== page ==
To the average sportsman its habits in the shooting season seem erratic and mysterious. It is to be found in this field today, in that tomorrow, or it may go contrary to its whimsical reputation and linger for days about the same grounds. Still, the hunter is always in ignorance of what the birds will do next. The weather and food conditions may be the same so far as observations can determine them, and yet the jacks may come and go in their own curious way regardless of conditions. The scolopax fly mostly in pairs, threes and sometimes one or two more, but always in small numbers, and being thus independent how the common impulse to seek other grounds is at the same time felt and acted on by all the birds of a certain neighborhood, or at least most of them, there being many exceptions as a matter of course, as for instance, in a section where there are birds in abundance on a certain day they may not all leave at the same time, and indeed some scattered birds may be found on certain ground throughout the whole season. But on the whole, the bird is erratic and lawless most of the time.

But from my way of figuring that which seems singular and recondite in the life of the precious little jack is really in harmony with the needs of nature. The bird is largely nocturnal in its habits. It is difficult to learn its ways, and while it is especially difficult for the student of one locality to observe its habits with any degree of precision, seeing it is but one small corner of its habitat the local sportsman can at best gain but a fragmentary knowledge of its needs and habits, though he may that the small part which he sees is really the whole.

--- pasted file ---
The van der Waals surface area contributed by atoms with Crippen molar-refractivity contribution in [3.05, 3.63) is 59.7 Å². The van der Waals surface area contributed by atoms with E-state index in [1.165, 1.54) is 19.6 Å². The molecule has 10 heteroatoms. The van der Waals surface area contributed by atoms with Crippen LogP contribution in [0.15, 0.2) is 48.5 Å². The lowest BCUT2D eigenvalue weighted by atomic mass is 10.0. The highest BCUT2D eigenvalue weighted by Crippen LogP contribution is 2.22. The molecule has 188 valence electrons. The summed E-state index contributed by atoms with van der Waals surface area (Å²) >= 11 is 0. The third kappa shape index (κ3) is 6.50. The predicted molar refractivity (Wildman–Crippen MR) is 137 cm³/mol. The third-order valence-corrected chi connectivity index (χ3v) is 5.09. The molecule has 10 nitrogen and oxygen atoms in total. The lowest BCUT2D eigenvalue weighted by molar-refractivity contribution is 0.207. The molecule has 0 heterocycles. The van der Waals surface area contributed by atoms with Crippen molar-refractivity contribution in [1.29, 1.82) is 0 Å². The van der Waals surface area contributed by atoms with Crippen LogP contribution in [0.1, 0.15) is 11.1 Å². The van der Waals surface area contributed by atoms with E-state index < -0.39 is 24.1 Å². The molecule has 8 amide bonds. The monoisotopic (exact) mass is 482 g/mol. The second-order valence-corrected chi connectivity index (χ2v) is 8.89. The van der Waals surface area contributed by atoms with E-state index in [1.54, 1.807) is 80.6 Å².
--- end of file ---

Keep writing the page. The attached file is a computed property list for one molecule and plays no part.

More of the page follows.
Being swift of wing and enduring in flight, the jack undoubtedly feeds over vast areas on grounds many miles apart. The common run of shooters lay great stress on the difficulties of snipe shooting, treating of it as a bird of phenomenal swiftness and puzzling flight, and the bagging of it as requiring something extraordinary in the way of skill. But I am not one of this class. The one difficult thing in snipe shooting, in this section of the world, I have encountered, is the almost impassable territory in which it is found, water-soaked bogs and sticky, mucky fields. As a matter of fact, snipe shooting on a short tufted meadow or pasture land is the easiest sort of wing shooting. In warm days, when the bird are fat and lazy, they are tame and fly slowly, and he is a poor shot, indeed, who is unable to bag at least every other bird he flushes within range.